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Monday, August 10, 2009

Division I Baseball - Playing at the Highest Level

Division I Baseball - Playing at the Highest Level

By Gary V Hawkins

Are you a high school baseball star hoping to make it to Division I baseball? If you are, I have some good news for you and some bad news for you.

First, the good news. Division I baseball coaches will always need talented players.

The bad news: It is extremely difficult to make it to the Division I level. However, there are other opportunities to play college baseball other than Division I.

Players who make it to the top level of baseball level are extremely skilled and talented. These players are not only the best players on their team, they are usually one of the top two or three players in their entire league, conference or even region. Let's take a look at some of the requirements of reaching the division I baseball level:

1. Size And Strength

It takes size and strength to play at the top level. Don't let anyone fool you, these guys are true athletes and they train very hard to become even better athletes.

2. Arm Strength

No matter what position you play, arm strength will be critical. If you don't have great arm strength, college coaches at this level will not usually have any interest in signing you.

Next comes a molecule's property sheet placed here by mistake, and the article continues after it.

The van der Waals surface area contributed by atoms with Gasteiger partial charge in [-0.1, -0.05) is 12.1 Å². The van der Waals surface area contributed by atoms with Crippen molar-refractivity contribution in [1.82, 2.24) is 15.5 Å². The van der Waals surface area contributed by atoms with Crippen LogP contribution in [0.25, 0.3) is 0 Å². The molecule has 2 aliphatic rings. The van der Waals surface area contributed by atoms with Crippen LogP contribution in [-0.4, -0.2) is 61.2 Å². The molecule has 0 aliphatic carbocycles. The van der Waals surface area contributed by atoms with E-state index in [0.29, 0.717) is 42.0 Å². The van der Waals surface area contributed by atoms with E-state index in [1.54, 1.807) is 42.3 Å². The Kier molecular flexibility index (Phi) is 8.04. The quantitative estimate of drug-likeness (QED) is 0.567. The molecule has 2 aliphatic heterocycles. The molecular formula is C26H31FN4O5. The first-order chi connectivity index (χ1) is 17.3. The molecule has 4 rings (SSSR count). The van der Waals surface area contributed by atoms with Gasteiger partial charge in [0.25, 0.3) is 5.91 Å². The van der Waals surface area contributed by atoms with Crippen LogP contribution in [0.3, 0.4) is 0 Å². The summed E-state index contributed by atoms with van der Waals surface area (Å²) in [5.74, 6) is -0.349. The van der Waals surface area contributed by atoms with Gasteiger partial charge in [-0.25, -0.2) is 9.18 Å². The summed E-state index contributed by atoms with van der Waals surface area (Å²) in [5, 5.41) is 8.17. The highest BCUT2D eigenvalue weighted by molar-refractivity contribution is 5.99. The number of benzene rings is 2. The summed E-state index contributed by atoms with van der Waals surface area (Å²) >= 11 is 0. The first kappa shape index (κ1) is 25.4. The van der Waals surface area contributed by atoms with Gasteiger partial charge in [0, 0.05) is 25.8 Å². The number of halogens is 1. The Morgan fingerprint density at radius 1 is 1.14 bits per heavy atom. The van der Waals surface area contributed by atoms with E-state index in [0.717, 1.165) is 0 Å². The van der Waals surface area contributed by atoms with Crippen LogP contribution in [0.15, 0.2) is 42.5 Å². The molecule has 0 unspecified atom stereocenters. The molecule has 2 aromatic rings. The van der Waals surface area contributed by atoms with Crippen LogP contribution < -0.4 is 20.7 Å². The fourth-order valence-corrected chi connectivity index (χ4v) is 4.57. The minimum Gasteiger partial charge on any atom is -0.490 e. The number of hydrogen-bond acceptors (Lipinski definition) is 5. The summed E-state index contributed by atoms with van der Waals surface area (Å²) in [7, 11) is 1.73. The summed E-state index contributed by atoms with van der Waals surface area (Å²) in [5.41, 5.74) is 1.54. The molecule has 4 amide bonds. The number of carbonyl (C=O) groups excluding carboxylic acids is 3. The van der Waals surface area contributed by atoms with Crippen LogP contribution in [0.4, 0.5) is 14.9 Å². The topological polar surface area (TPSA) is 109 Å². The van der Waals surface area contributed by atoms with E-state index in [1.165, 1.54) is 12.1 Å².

3. Speed

Division I baseball is also a game of speed. Once again, no matter what position you play, speed is a critical factor.

4. Bat speed/mechanics

Coaches can teach hitting, but they need kids who are already natural with the bat and they can then coach them to become an even better hitter.

5. Grades

If you don't have the grades to stay qualified to play, coaches will most likely look at the next guy and pass you up.

If your dream is to play division I baseball, keep working hard on the field, the weight room, and the classroom. All of these factors will determine if you can play at the top level of college baseball or not. If you can't reach division I, don't forget all the other excellent opportunities to play college baseball at the Division II, Division III, NAIA and even junior college level.

Once you reach your sophomore or junior season in high school, start making contact with the coaches you think you could play for. Even if you don't play for UNC, Rice, Arizona State or any of the other division I baseball power houses, you can still play the game you love at the college level.

Gary Hawkins is a well known recruiting and athletic scholarship expert and the author of a popular 17-page free report titled: "Five Secrets You Must Know To Get Recruited For Athletic Scholarships"

Head over to to get your FREE copy now!

To learn even more about the recruiting and scholarship process and how you can finally start being noticed by college coaches just visit where we provide all of this and much more!

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